The curious case of Pakistan’s spiralling remittances
Remittances hold towering significance in any developing country. Pakistan – home to a prodigious diaspora – is no different. An influx of foreign exchange not only fuels the financial market but also influences monetary policy development in the recipient country. Besides, remittances yield positive dividends on the human capital front, ensuring unabated economic security in the long-run.
Remittances are considered one of the major sources of foreign exchange in an under-developed country. It seconds Foreign Direct Investment (FDI) in its contribution to foreign exchange, preceding both Foreign Portfolio Investment (FPI) and Official Development Assistance (ODA). For countries ailing with a frequent balance of payment crisis, remittances ameliorate the trade woes with a lower consequent current account deficit.
An upturn in remittances transpired when many Pakistanis – particularly those belonging to the labour class – migrated to the Middle East to seek better job avenues in the late 1970s and early 1980s. This was followed by a nearly two-decade plunge – from 1983 to 2000 – in the wake of appalling economic slowdown domestically coupled with plummeting international oil prices and the cessation of premier infrastructural schemes in the Gulf. The decline in demand for Pakistani labour abroad had repercussions on the amount transmitted back home.
The remittances took a further nosedive as an aftermath of the nuclear detonation in the late 1990s when Pakistan’s foreign exchange accounts were detained. However, post 9/11, the remittances skyrocketed again. This escalation was also due to the rupee’s incessant devaluation, which captivated the expatriates to take advantage of currency differential. Consequently, Pakistan's CAD translated into surplus for three consecutive FYs (fiscal years) from 2001-02 to 2003-04.
It is imperative to highlight that the remittances have pursued an ascending course in the long-run. The long-term upward trajectory is mainly due to an increase in Pakistani workers’ skill composition and the ability of the young generation of Pakistani emigrants to enter into additional contemporary occupations in the UK and USA.
Likewise, in the outgoing FY, Pakistani expatriates remitted a record of $23.12 billion with more than 6% year-on-year (YoY) growth compared to $21.74 of FY 2018-19. The momentum has not only persisted but amplified in on-going FY 21 with a whopping $2.77 billion remittance in July, followed by an inflow of $2.095 billion in August. This unprecedented surge is bemusing, and what has baffled many is the fact that this escalation has occurred during the pandemic. So, what could the potential triggers to this mammoth inflow be?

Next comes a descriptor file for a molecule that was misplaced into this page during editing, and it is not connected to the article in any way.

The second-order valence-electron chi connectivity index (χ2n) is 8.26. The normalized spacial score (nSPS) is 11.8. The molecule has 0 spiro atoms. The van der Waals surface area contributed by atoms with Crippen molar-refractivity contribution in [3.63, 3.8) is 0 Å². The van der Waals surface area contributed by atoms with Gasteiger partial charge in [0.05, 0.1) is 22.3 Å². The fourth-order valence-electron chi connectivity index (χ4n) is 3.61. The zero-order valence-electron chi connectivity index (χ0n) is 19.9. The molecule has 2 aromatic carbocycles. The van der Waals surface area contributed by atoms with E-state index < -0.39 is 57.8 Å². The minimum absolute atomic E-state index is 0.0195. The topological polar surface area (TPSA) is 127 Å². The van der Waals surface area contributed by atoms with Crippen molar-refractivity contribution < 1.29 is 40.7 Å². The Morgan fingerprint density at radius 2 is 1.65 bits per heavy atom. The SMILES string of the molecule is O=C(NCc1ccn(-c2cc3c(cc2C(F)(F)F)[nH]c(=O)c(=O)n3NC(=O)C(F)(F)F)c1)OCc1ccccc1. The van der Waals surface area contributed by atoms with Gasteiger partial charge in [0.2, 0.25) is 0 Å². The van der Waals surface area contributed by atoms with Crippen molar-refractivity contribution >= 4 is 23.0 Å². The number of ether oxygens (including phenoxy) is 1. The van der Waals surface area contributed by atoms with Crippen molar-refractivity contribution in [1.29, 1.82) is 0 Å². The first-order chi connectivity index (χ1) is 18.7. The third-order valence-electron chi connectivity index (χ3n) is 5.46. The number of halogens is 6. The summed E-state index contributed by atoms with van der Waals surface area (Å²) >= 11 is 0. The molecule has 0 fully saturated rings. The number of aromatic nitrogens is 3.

The extraordinary leap can be primarily due to the tightening of informal money markets, which has augmented the inflow through formal banking channels. In the budget for FY 2020-21, the incumbents allocated Rs25 billion to formalise foreign remittances, which would aid in stockpiling foreign exchange reserves to service colossal national debt obligations.
Pakistanis typically used to carry cash in their luggage physically. But due to flight reduction and sparse international travels, they would have been compelled to access official banking channels for money transfers. Also, remittances might have incremented on account of significant job losses in the Gulf region due to the Covid-related recession. Hence the spiral may demonstrate high one-time repatriation of money back to Pakistan.
On the other hand, the State Bank of Pakistan (SBP) has emphasised an orderly ‘market-based’ exchange rate management and sound policymaking under the Pakistan Remittance Initiative. The SBP sheds the spotlight on the reduction of the threshold for eligible transactions from $200 to $100 under the Reimbursement of Telegraphic Transfer (TT) Charges Scheme. It also stressed on adoption of digital channels and targeted marketing campaigns to promote formal routes. Similarly, IT-related freelance services’ payment limits have increased from $5,000 to $25,000 per individual per month. The SBP believes that it has facilitated to enhance home remittances through formal banking channels in Pakistan.
The crux of the matter is remittances will upslope further in the future due to effectuated compliance of formal banking channels. Still, the recent abnormal increment will ease down in the coming months when the western economies recuperate from the ramifications of the Covid-related slump.